THE POPULAR SCIENCE MONTHLY
LAST summer it was the writer's privilege to lead a small expedition from Yale to the fossil fields of the west in search for the relics of bygone creatures to add to the already extensive collections owned by the university. Our purpose was not solely that of collecting, however, but to get data concerning the distribution in time of certain of the ancient faunas, hoping thereby not only to increase the sum of our knowledge, but to date more accurately some of the wealth of forms collected by the pioneer expeditions which, under the leadership of Professor Marsh, penetrated the unknown west in the early seventies.
The work was partly in Nebraska exploring the Tertiary rocks for the remains of warm-blooded mammals—horses, camels, rhinoceroses, elephants, and their kindred—and partly in eastern Wyoming, where one finds sediments of greater age containing the earthly inhabitants of the closing years of the Age of Reptiles. The mammal collecting is an old, old story, but the work in Wyoming had many novel features and forms the theme of this brief essay.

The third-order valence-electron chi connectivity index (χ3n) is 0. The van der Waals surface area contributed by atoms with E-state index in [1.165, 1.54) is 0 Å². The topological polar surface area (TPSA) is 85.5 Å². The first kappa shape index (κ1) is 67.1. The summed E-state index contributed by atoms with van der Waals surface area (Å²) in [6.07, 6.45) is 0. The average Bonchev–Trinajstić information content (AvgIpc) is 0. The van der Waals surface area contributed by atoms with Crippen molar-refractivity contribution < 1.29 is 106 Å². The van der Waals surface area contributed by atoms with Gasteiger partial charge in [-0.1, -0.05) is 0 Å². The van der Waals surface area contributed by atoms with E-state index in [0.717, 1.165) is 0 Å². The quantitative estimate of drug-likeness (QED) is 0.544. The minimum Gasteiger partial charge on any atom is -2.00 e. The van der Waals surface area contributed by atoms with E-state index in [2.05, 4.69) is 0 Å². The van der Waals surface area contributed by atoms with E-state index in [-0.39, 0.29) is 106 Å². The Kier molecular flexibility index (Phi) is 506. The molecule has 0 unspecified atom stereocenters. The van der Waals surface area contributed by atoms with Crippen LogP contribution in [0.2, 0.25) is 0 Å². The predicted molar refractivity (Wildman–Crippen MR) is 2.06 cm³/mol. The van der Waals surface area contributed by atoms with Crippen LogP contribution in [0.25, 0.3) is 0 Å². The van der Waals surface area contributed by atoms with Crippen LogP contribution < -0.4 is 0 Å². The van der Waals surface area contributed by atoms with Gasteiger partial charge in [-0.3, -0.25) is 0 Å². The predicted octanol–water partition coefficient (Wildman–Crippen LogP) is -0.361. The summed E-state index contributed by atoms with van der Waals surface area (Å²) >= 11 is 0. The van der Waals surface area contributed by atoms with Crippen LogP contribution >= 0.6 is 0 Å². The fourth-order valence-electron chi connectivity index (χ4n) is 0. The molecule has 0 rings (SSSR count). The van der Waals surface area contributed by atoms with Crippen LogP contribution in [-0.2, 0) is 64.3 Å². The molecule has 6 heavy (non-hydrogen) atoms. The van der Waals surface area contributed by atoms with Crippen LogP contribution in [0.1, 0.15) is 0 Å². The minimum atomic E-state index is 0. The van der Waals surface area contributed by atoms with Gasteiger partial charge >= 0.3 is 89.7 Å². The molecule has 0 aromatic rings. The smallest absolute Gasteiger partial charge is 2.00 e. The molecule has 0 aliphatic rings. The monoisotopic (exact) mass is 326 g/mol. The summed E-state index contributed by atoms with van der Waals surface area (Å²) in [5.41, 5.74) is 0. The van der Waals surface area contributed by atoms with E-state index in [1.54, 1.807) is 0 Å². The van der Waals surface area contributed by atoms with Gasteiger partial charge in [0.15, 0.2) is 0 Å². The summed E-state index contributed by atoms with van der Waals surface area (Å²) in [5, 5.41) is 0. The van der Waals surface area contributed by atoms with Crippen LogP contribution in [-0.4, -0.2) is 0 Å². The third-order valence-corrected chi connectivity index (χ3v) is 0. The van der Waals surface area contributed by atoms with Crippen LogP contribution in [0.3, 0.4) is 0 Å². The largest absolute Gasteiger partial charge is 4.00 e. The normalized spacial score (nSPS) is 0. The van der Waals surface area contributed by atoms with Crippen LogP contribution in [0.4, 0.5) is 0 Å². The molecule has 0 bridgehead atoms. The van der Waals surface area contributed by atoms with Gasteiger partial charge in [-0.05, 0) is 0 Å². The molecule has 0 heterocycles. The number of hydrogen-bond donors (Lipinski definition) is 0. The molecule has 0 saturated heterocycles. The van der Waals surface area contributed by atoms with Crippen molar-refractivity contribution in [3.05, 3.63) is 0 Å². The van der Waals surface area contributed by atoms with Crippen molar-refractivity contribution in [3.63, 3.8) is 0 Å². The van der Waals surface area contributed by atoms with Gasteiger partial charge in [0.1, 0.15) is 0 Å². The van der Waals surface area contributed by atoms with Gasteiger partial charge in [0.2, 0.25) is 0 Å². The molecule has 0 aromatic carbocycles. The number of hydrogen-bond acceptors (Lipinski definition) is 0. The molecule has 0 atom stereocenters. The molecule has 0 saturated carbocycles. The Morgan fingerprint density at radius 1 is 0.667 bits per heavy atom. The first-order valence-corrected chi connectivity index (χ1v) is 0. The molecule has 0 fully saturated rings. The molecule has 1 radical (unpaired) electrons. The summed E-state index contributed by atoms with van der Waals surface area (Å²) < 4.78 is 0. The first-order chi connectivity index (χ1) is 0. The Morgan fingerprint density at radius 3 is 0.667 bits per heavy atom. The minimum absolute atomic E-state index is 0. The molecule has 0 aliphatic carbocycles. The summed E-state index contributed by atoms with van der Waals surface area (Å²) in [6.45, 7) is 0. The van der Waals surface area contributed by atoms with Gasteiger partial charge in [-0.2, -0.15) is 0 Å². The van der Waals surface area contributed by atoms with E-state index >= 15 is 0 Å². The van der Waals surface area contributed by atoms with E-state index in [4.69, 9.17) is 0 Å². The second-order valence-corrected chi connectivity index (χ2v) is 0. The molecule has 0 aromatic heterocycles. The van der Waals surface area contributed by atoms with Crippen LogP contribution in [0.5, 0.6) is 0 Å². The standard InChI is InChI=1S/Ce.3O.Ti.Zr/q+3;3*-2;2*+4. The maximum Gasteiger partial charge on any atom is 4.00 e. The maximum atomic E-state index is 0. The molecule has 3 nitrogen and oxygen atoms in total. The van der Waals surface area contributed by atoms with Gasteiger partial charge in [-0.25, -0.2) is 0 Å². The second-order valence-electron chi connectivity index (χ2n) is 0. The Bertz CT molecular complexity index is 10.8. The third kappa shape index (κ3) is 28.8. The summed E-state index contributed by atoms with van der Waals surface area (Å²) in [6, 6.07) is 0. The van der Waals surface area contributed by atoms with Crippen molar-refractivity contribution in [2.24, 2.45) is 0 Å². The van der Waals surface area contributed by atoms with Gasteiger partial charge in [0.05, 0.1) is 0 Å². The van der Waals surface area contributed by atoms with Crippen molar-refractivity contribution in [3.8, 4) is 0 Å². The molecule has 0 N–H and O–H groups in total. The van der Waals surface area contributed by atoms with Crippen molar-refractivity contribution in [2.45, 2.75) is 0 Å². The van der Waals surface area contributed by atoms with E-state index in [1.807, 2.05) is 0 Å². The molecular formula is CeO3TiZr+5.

The Mesozoic rocks, those of the Age of Reptiles, are exposed with their contained fossils in many places in this broad earth of ours, but nowhere to a greater advantage than in the west, and this is particularly true of the states of Wyoming, Colorado and Montana. One of the counties of eastern Wyoming, formerly called Converse county, is now divided into two portions, of which the westernmost retains its ancient name, while the eastern part has been called Niobrara after the long Nebraska river whose source lies here. The latter county includes one of the most notable of Mesozoic localities, the beds lying on either side of the confluent Lance and Lightning creeks. The former of these is a tributary of the Cheyenne river, through which its waters flow into the Missouri on their long journey to the Gulf.
The strata here exposed belong to the ultimate phase of the Cretaceous period, marking the very close of the Reptilian age and possibly its passage into the Age of Mammals. They cover an area of more than sixty square miles, and, because of their geographical locality, have received the name of Lance formation, though they have been called variously Converse County beds and Ceratops beds, the latter name having reference to the most characteristic fossils, the horned dinosaurs or Ceratopsia, whose huge three-horned skulls are the most remarkable